By Doug Oakley
OAKLAND -- In most places in West Oakland, it's easier to get a 40-ounce bottle of beer and a candy bar than a fresh tomato.
But urban gardens and small farms are experiencing a growth spurt on vacant lots and backyards, the product of a slow but persistent effort to bring in more fruits and vegetables to a vast food desert and teach people much needed business skills and healthy eating.
"It's no secret that West Oakland is one of the premier food deserts in the city," said Bennie Patterson, community programs manager at Alternative in Action's McClymonds Youth and Family Center, which reopened a school garden at McClymonds High School this month. "It's difficult for students to go to one of these corner stores and have access to quality produce. They should have as much access as anyone else."
The relaunched school garden, which started in 2009 and died out after a key staff member left the school, now grows pumpkins, herbs, scallions, tomatoes, kale, bell peppers and zucchini.
Patterson said students work in the garden and learn concepts like "tomatoes don't just come from Safeway." The food it produces is distributed free to students, parents and staff whenever there is a harvest, he said.
Probably the largest growing concern in West Oakland is City Slicker Farms, which is breaking ground next month on a $5 million public park and farm at Helen and Peralta streets, courtesy of a grant from the state of California.
The organization has been growing food at a variety of borrowed locations and selling it on a sliding scale for 14 years now and building backyard gardens -- 250 free of charge so far -- for area residents.
After years of moving from one plot to the next as arrangements changed, the organization will have a permanent grow space it will call the West Oakland Urban Farm and Park on a 1.4 acre lot.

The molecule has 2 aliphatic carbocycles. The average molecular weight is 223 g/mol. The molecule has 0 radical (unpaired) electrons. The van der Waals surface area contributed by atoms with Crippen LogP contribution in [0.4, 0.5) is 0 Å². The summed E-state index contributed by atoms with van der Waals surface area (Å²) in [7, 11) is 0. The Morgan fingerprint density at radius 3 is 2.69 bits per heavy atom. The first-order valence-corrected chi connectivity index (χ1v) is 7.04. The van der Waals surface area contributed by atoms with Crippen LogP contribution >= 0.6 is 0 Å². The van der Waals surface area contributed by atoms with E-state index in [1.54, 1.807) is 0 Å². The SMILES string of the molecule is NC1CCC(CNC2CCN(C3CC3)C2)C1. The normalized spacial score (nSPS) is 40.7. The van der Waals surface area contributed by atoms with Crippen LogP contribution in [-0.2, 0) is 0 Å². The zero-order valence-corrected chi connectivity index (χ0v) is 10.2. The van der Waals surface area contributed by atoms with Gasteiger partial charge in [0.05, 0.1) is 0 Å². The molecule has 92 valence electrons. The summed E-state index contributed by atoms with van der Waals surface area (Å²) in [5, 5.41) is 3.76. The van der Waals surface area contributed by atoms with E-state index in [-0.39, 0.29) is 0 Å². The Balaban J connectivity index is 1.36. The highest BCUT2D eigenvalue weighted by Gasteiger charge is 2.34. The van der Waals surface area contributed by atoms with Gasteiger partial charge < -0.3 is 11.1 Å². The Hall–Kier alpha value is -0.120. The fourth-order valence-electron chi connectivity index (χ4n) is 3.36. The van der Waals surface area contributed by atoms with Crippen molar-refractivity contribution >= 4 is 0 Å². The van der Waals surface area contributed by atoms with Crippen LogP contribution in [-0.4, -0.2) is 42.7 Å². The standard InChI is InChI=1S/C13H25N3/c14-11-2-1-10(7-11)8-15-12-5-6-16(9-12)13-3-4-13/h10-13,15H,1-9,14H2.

Funded with a $4 million grant and donations, the site will include a kids play area, a grass field, a picnic area, farm stand and a community garden that will allow it to double its current harvest to about 20,000 pounds of food a year.
"The park is going to be a part of everyone's lives here," said Ariel Dekovic, interim executive director of City Slicker Farms. "You'll be a kid going to the park and there will be a food forest there. That's what excites me about that site."
Dekovic said the park is slated for completion at the end of this year. Organizers still need to raise another $500,000, but will begin construction with the money they already have.
Patricia Johnson, executive director of Game Theory Academy which launched in 2009, said her two plots of land in West Oakland produce flowers and vegetables that students sell to restaurants and florists.
The idea of running the two farms -- one at 7th and Peralta streets and one at Wood and 16th streets -- is not so much to get fresh produce to the people of West Oakland, but to educate youth on how to become business people. Along the way, students learn the importance of access to fresh produce.
"We call our farms a laboratory for job skills," said Johnson, who works with about 30 high school kids a year. "They learn the importance of showing up to work on time, filling out a time sheet, communicating professionally with adults, reading marketing plans and filling out invoices. It's also about financial and economic literacy, money management and strategic thinking."
Another garden that sprouted last fall at 7th and Campbell streets is the Oakland & The World Enterprises project run by Elaine Brown, a former Black Panther Party leader who works for Alameda County Supervisor Keith Carson.
Brown is renting a three-quarter-acre lot from the city of Oakland for $1,100 a month, she said.
That project currently employs formerly incarcerated area residents at $20 an hour to grow vegetables and flowers that they sell to restaurants and florists. She has been selling beats, kale, lettuce and onions to Picán restaurant and selling the flowers to Everett and Jones barbecue.
"While we figure out what to do with the rest of the property we have a deal with the Oakland Food Pantry to distribute free food," Brown said.
Carson has funded the project to the tune of $350,000, he said. But that is just a "drop in the bucket," for the bigger plans Brown has for the site.
She wants to build affordable housing for people coming out of prison and open a grocery store, a shoe and clothing manufacturing business and maybe a juice bar; a place where former prisoners can live and work.
"There is no real pathway for people coming out of the joint," Brown said. "You come out, get $200 and good luck. If you are black and have a sixth-grade education and you come out of prison, you can kiss your life goodbye. You are not going to get a job."